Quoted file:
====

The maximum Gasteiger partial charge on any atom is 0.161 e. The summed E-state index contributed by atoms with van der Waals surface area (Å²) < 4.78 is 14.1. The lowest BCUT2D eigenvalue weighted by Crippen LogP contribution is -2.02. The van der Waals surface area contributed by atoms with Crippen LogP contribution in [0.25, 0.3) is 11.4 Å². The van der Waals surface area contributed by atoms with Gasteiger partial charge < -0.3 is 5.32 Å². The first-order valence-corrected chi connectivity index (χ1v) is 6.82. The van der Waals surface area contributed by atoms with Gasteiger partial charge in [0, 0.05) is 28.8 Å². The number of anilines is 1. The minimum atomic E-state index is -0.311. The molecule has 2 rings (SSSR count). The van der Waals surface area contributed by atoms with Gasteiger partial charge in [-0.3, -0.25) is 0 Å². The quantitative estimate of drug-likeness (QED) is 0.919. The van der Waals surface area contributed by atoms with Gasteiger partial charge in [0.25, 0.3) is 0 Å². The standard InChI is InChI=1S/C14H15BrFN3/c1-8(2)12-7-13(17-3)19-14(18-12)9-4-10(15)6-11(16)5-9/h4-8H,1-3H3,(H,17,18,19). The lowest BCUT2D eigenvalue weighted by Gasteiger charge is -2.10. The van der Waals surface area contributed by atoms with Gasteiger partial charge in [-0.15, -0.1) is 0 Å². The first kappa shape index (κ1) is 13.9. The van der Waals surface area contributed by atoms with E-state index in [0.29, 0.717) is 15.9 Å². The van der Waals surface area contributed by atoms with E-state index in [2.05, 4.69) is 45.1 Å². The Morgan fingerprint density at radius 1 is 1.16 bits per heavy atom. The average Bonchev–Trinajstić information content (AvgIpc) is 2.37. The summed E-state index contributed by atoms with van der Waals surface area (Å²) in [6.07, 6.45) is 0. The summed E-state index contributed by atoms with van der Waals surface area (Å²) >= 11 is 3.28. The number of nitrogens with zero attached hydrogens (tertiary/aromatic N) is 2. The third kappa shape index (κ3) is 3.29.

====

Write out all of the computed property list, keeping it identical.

The maximum Gasteiger partial charge on any atom is 0.161 e. The summed E-state index contributed by atoms with van der Waals surface area (Å²) < 4.78 is 14.1. The lowest BCUT2D eigenvalue weighted by Crippen LogP contribution is -2.02. The van der Waals surface area contributed by atoms with Crippen LogP contribution in [0.25, 0.3) is 11.4 Å². The van der Waals surface area contributed by atoms with Gasteiger partial charge < -0.3 is 5.32 Å². The first-order valence-corrected chi connectivity index (χ1v) is 6.82. The van der Waals surface area contributed by atoms with Gasteiger partial charge in [0, 0.05) is 28.8 Å². The number of anilines is 1. The minimum atomic E-state index is -0.311. The molecule has 2 rings (SSSR count). The van der Waals surface area contributed by atoms with Gasteiger partial charge in [-0.3, -0.25) is 0 Å². The quantitative estimate of drug-likeness (QED) is 0.919. The van der Waals surface area contributed by atoms with Gasteiger partial charge in [0.25, 0.3) is 0 Å². The standard InChI is InChI=1S/C14H15BrFN3/c1-8(2)12-7-13(17-3)19-14(18-12)9-4-10(15)6-11(16)5-9/h4-8H,1-3H3,(H,17,18,19). The lowest BCUT2D eigenvalue weighted by Gasteiger charge is -2.10. The van der Waals surface area contributed by atoms with Gasteiger partial charge in [-0.15, -0.1) is 0 Å². The first kappa shape index (κ1) is 13.9. The van der Waals surface area contributed by atoms with E-state index in [0.29, 0.717) is 15.9 Å². The van der Waals surface area contributed by atoms with E-state index in [2.05, 4.69) is 45.1 Å². The Morgan fingerprint density at radius 1 is 1.16 bits per heavy atom. The average Bonchev–Trinajstić information content (AvgIpc) is 2.37. The summed E-state index contributed by atoms with van der Waals surface area (Å²) in [6.07, 6.45) is 0. The summed E-state index contributed by atoms with van der Waals surface area (Å²) >= 11 is 3.28. The number of nitrogens with zero attached hydrogens (tertiary/aromatic N) is 2. The third kappa shape index (κ3) is 3.29.